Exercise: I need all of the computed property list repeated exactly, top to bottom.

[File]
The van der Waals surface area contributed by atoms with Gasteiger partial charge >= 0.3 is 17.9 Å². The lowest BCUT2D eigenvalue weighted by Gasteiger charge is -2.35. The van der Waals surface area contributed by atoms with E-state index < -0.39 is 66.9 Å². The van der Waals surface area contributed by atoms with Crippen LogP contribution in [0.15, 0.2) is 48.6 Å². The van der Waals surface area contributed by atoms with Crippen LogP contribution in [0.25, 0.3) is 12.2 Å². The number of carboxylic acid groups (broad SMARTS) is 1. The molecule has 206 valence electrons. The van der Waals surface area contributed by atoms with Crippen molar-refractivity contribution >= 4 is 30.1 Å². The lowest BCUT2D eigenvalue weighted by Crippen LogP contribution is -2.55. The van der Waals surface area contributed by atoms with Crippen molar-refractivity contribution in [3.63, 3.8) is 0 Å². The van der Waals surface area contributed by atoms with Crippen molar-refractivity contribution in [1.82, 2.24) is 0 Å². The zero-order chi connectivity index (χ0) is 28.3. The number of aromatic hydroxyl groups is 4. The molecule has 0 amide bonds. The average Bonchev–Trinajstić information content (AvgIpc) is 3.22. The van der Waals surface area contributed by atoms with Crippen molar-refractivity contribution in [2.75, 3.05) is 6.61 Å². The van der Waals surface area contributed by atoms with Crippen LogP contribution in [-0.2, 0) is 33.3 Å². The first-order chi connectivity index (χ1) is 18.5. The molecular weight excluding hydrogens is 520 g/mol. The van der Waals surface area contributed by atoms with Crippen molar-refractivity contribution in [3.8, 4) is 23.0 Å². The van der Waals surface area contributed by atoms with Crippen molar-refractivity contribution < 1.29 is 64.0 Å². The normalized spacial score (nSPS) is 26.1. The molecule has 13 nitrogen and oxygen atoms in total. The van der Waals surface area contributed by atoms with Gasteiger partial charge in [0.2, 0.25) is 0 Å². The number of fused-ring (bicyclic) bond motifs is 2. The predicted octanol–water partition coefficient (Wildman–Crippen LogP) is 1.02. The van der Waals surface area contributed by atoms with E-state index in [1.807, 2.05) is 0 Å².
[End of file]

The van der Waals surface area contributed by atoms with Gasteiger partial charge >= 0.3 is 17.9 Å². The lowest BCUT2D eigenvalue weighted by Gasteiger charge is -2.35. The van der Waals surface area contributed by atoms with E-state index < -0.39 is 66.9 Å². The van der Waals surface area contributed by atoms with Crippen LogP contribution in [0.15, 0.2) is 48.6 Å². The van der Waals surface area contributed by atoms with Crippen LogP contribution in [0.25, 0.3) is 12.2 Å². The number of carboxylic acid groups (broad SMARTS) is 1. The molecule has 206 valence electrons. The van der Waals surface area contributed by atoms with Crippen molar-refractivity contribution >= 4 is 30.1 Å². The lowest BCUT2D eigenvalue weighted by Crippen LogP contribution is -2.55. The van der Waals surface area contributed by atoms with Crippen molar-refractivity contribution in [3.63, 3.8) is 0 Å². The van der Waals surface area contributed by atoms with Crippen molar-refractivity contribution in [1.82, 2.24) is 0 Å². The zero-order chi connectivity index (χ0) is 28.3. The number of aromatic hydroxyl groups is 4. The molecule has 0 amide bonds. The average Bonchev–Trinajstić information content (AvgIpc) is 3.22. The van der Waals surface area contributed by atoms with Crippen molar-refractivity contribution in [2.75, 3.05) is 6.61 Å². The van der Waals surface area contributed by atoms with Crippen LogP contribution in [-0.2, 0) is 33.3 Å². The first-order chi connectivity index (χ1) is 18.5. The molecular weight excluding hydrogens is 520 g/mol. The van der Waals surface area contributed by atoms with Crippen molar-refractivity contribution in [3.8, 4) is 23.0 Å². The van der Waals surface area contributed by atoms with Crippen molar-refractivity contribution < 1.29 is 64.0 Å². The normalized spacial score (nSPS) is 26.1. The molecule has 13 nitrogen and oxygen atoms in total. The van der Waals surface area contributed by atoms with Gasteiger partial charge in [0.2, 0.25) is 0 Å². The number of fused-ring (bicyclic) bond motifs is 2. The predicted octanol–water partition coefficient (Wildman–Crippen LogP) is 1.02. The van der Waals surface area contributed by atoms with E-state index in [1.807, 2.05) is 0 Å².